We asked here, what if we look earlier in the transplant course, before the stem cells are administered, before the pre-transplant chemotherapy is administered, at the time when treatment decisions are being made. What we found is that even at this early time point where patients are in this diversity plot can predict their outcome so that patients with low diversity pre-transplant have a poorer overall survival than patients with a high diversity after transplantation. The implication is if we could come up with a way to remediate microbiome injury there might be time to implement it before the transplant.

Another way to measure a gut microbiome injury besides calculating the diversity is looking at a phenomenon that we find in our patients that we term monodomination where instead of hundreds of different bacteria growing in the gut a third, or in some cases 95% , of the bacteria in an individual’s intestine are all the exact same strain. Here we define monodomination as any time that one bacterium accounts for 30% or more of the gut composition which is a very unusual scenario in people walking around, eating a normal diet and not being exposed to broad spectrum antibiotics. We can see that the incidence and the prevalence of this monodomination phenotype is strikingly similar at all four centres. Even though each of these centres uses different antibiotic strategies – the people in Japan have a diet that’s different to the people in the United States – but the patterns of microbiome injury are nearly superimposable. This here shows which bacteria account for the different monodomination events.

I’ll point out to you that studies from animals suggest that the T-cells which cause graft versus host disease that have just been infused migrate to the gut as early as day two or three after the transplant. By that time already 50% of patients have experienced a monodomination event in their gut so the milieu, the environment, that the donor immune system is encountering as it comes into the recipient patients is already seeing a damaged gut.

What about the post-transplant setting? Here we find that also, as in the pre-transplant setting, after the patient has recovered from the first phase of the bone marrow transplant and the donor cells have set up shop and started making their own new white blood cells, we call this the peri-neutrophil engraftment period, again the diversity at the peri-neutrophil engraftment period is predictive of survival. Here we see this reproducibly at three different centres.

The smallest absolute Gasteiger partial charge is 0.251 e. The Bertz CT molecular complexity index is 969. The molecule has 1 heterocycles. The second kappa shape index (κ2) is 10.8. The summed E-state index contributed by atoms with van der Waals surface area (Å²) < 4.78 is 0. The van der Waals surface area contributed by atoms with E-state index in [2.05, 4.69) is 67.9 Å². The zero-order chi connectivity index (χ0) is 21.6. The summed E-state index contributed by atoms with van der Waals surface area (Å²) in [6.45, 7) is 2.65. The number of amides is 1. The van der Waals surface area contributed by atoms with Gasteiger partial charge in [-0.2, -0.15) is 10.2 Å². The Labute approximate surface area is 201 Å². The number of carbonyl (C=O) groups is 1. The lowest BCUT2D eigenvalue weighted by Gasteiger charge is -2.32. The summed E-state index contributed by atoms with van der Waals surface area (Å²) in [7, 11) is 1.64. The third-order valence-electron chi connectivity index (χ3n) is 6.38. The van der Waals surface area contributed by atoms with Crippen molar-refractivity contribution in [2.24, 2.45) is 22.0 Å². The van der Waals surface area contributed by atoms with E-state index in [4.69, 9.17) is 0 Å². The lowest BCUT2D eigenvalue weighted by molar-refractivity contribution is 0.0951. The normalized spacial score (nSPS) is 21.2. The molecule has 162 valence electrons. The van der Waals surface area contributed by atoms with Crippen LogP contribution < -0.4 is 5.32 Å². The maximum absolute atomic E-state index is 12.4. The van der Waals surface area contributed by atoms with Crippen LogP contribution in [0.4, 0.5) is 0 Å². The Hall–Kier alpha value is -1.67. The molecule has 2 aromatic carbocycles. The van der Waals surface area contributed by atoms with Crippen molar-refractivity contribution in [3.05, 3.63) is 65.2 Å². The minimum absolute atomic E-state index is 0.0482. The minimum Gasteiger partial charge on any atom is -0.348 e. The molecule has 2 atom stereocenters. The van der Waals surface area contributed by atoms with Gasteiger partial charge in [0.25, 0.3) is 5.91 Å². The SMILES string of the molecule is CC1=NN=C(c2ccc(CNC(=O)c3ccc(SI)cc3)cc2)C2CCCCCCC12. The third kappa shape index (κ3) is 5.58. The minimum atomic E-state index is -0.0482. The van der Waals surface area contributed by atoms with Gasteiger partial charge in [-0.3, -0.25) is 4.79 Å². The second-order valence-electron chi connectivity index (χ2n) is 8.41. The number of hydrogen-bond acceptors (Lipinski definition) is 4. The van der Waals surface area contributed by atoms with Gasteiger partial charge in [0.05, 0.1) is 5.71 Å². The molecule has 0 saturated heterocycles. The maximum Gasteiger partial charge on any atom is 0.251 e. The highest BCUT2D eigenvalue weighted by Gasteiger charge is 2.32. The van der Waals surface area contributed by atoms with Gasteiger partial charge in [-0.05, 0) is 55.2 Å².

So where can we go from here? There are different strategies to try to remediate or prevent microbiome damage. One strategy might be a probiotic and that could be something that’s available on the shelf or perhaps a rationally designed probiotic where we make something with just the right strains that we figure out are the right ones. You could try a prebiotic approach where you might give a patient a food that promotes the growth of a good bacterium. Or perhaps you could use a post-biotic approach where if we can discern which metabolites the bacteria produce that are giving a salutary effect perhaps we could just give that metabolite which may be an attractive strategy in an immunocompromised patient. Finally we can think about different antibiotic strategies, to use or not use different types of antibiotics at different times in a rational way.

So the bottom line is these are different strategies that are in development, this is where many fields are going and we’re trying to take bone marrow transplantation in this direction as well. The abstract that we’re presenting at this conference indicates that you could try to deploy these strategies either after neutrophil engraftment or before the transplant in a clinical trial.

So, again in conclusion, microbiota injury, including loss of diversity and Enterococcal domination occur across geography. The association of diversity with overall survival is reproducible over time and across geography. Microbiota diversity is predictive of overall survival when sampled either pre-haematopoietic cell transplant or at the time of neutrophil engraftment. As I mentioned, this work was done in collaboration with colleagues at Duke, Regensburg and Hokkaido and my mentor Marcel van den Brink and my computational biologist co-author Antonio Gomes. Thank you very much.